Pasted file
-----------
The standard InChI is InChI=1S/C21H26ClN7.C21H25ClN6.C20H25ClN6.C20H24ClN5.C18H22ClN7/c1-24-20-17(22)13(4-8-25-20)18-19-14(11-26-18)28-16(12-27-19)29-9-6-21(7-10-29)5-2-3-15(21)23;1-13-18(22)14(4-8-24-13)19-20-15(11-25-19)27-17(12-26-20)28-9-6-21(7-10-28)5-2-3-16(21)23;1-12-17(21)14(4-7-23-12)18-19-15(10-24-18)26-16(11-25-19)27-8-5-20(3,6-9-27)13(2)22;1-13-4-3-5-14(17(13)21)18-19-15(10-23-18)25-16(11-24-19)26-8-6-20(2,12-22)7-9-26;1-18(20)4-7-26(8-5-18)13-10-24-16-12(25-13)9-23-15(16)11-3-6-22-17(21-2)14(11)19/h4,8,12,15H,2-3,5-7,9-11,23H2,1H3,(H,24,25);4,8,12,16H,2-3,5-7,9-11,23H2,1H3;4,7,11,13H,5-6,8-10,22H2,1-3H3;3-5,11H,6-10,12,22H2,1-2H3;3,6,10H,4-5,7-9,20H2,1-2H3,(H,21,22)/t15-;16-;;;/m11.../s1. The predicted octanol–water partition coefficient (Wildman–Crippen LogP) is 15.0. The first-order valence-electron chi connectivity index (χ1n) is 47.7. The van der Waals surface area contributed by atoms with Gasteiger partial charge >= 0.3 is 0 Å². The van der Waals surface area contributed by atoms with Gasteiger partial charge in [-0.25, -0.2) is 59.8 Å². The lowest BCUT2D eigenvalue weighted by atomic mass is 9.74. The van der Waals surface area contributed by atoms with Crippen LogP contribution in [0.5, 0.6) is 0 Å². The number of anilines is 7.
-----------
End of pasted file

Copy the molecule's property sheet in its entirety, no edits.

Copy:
The standard InChI is InChI=1S/C21H26ClN7.C21H25ClN6.C20H25ClN6.C20H24ClN5.C18H22ClN7/c1-24-20-17(22)13(4-8-25-20)18-19-14(11-26-18)28-16(12-27-19)29-9-6-21(7-10-29)5-2-3-15(21)23;1-13-18(22)14(4-8-24-13)19-20-15(11-25-19)27-17(12-26-20)28-9-6-21(7-10-28)5-2-3-16(21)23;1-12-17(21)14(4-7-23-12)18-19-15(10-24-18)26-16(11-25-19)27-8-5-20(3,6-9-27)13(2)22;1-13-4-3-5-14(17(13)21)18-19-15(10-23-18)25-16(11-24-19)26-8-6-20(2,12-22)7-9-26;1-18(20)4-7-26(8-5-18)13-10-24-16-12(25-13)9-23-15(16)11-3-6-22-17(21-2)14(11)19/h4,8,12,15H,2-3,5-7,9-11,23H2,1H3,(H,24,25);4,8,12,16H,2-3,5-7,9-11,23H2,1H3;4,7,11,13H,5-6,8-10,22H2,1-3H3;3-5,11H,6-10,12,22H2,1-2H3;3,6,10H,4-5,7-9,20H2,1-2H3,(H,21,22)/t15-;16-;;;/m11.../s1. The predicted octanol–water partition coefficient (Wildman–Crippen LogP) is 15.0. The first-order valence-electron chi connectivity index (χ1n) is 47.7. The van der Waals surface area contributed by atoms with Gasteiger partial charge >= 0.3 is 0 Å². The van der Waals surface area contributed by atoms with Gasteiger partial charge in [-0.25, -0.2) is 59.8 Å². The lowest BCUT2D eigenvalue weighted by atomic mass is 9.74. The van der Waals surface area contributed by atoms with Crippen LogP contribution in [0.5, 0.6) is 0 Å². The number of anilines is 7.